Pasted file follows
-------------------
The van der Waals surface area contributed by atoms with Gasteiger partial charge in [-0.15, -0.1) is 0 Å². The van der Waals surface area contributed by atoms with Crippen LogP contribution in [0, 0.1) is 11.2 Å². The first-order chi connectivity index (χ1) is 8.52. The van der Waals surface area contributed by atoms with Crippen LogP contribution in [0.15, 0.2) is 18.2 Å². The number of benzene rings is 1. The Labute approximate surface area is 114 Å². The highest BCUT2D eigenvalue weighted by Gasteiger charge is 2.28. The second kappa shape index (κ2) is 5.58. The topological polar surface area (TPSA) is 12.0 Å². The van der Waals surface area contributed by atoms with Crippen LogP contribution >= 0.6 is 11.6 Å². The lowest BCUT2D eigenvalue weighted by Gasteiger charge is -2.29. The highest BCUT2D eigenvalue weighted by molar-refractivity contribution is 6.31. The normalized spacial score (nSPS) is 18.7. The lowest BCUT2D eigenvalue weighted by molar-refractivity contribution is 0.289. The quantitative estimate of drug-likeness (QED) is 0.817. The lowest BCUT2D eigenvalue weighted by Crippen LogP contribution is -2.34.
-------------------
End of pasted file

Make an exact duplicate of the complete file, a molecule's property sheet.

The van der Waals surface area contributed by atoms with Gasteiger partial charge in [-0.15, -0.1) is 0 Å². The van der Waals surface area contributed by atoms with Crippen LogP contribution in [0, 0.1) is 11.2 Å². The first-order chi connectivity index (χ1) is 8.52. The van der Waals surface area contributed by atoms with Crippen LogP contribution in [0.15, 0.2) is 18.2 Å². The number of benzene rings is 1. The Labute approximate surface area is 114 Å². The highest BCUT2D eigenvalue weighted by Gasteiger charge is 2.28. The second kappa shape index (κ2) is 5.58. The topological polar surface area (TPSA) is 12.0 Å². The van der Waals surface area contributed by atoms with Crippen LogP contribution >= 0.6 is 11.6 Å². The lowest BCUT2D eigenvalue weighted by Gasteiger charge is -2.29. The highest BCUT2D eigenvalue weighted by molar-refractivity contribution is 6.31. The normalized spacial score (nSPS) is 18.7. The lowest BCUT2D eigenvalue weighted by molar-refractivity contribution is 0.289. The quantitative estimate of drug-likeness (QED) is 0.817. The lowest BCUT2D eigenvalue weighted by Crippen LogP contribution is -2.34.